By all accounts, Martin Bormann (sometimes referred to as the “Brown Eminence”) should rightly have stood trial at Nuremberg with the other Nazi hierarchy, and then after the verdict was given, be led to the wooden scaffold and then hung. But he wasn’t.
Instead, for nearly thirty years, assorted sightings would surface that this one-time secretary to Hitler, was somehow still alive, and you could take your pick of any choice location in the world of just where he might be seen. (At one time Elvis and Bormann offered frequent sightings to enquiring journalists. Both men seemed to be everywhere but not that I am aware of ever together!)
And even today his death is still controversial in espionage circles.
Instead of near the Lehrter Bridge in 1972 in Berlin, his skeletal remains were finally unearthed. Perhaps a victim it seems of a stray Russian bullet?
Years later a DNA sample was collected from a relative. In 1998 this would certainly confirm that this was Martin Bormann’s scattered bones. Later they would be cremated and scattered into the Baltic sea. (I’ve read that his son Martin had also donated a sample, but this has yet to be confirmed).
Also according to his son: “He was a strict but loving man,” no such praise from his numerous enemies in the party. They saw him as a cruel manipulator, pitting friend against friend; they hated him but to Hitler, he would always enjoy his master’s complete support and trust.
“I know Bormann is brutal,” claimed Hitler dramatically when challenged on Bormann’s methods of persuasion. Albert Speer, Hitler’s favourite architect, once wrote: “Even among so many ruthless men, he stood out by his brutality and coarseness.”
SS boss Himmler affectionately called the man “Dear Martin.” However, near the approaching end in Berlin Hitler would appoint him the executor of his Will.
One personal statement described him as: “My most loyal party member, Martin Borman” (he may even have taken that Will in his getaway rucksack. Or arranged otherwise.) Some even claimed the Berghoff at Obersalzberg (Hitler’s then stunning mountain retreat) was state registered in Bormann’s own name. Very strange indeed. So how did this self-educated man reach the dizzy heights of Nazi power, only later plummet to the devastation in 1945?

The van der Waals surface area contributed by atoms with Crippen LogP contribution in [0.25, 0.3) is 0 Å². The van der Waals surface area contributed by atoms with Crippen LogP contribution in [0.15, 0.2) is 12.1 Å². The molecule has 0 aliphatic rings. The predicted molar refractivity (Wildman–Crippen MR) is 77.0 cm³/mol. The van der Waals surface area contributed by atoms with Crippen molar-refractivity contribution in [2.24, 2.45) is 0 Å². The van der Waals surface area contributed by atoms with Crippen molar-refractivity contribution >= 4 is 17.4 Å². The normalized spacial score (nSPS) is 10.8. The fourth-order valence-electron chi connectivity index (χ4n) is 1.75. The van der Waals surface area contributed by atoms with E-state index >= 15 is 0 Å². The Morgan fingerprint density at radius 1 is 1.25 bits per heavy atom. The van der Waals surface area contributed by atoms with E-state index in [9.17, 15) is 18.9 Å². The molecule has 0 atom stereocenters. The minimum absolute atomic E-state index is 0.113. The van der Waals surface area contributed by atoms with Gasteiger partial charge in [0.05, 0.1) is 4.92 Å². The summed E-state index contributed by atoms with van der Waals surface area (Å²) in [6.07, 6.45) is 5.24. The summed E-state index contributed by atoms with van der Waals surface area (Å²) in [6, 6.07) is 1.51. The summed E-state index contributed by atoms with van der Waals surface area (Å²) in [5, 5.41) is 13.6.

Martin Ludwig Bormann was born in 1900, he would narrowly escape army service in the War and in the 1920s his aptitude as a bookkeeper would find him using this talent with local farmers in their numerous paperwork with the landowners.
He would be attracted like so many others seeking an answer to the countries pitiable plight that led him to the “Freikcorp.” Then acting as a local treasurer during this period, he would somehow be implicated in a murder trial and would serve a brief prison spell. (His friend in the trial Rudolph Hoess would later be the commandant at Auschwitz.)
Naturally, I suspect he would be eventually drawn to the Nazi party (he first met Hitler in 1926.) Then once a member of the party (60508) he became what is known as a “fix-it” man. Later at his wedding, Hitler would act as a witness. His wife Gerda Bormann it seems was more pro-nazi than he was. She later went on to produce ten children for the cause of the party. You even qualified for a “medal” for this sacrifice for the party.
In 1941 when the Rudolf Hess took his mysterious plane flight to Scotland the indispensable Bormann, through promotion, had now finally arrived in the arena of power. This was to be his domain until Hitler’s suicide.
He would religiously record Hitler’s dreary table talks for posterity. And he would make it his business never to be far from his master’s bidding.
We should further examine Bormann’s loathing of German religion or rather the Judo-Christian devotions. Amazingly inscribed on the nazi militarily belt buckle was the startling words: “Gott Mit uns or God with us.” But we have to state that the Nazi leadership were godless men by all accounts and by their deeds and words they will be judged accordingly. Perhaps some may even have repented at Nuremberg.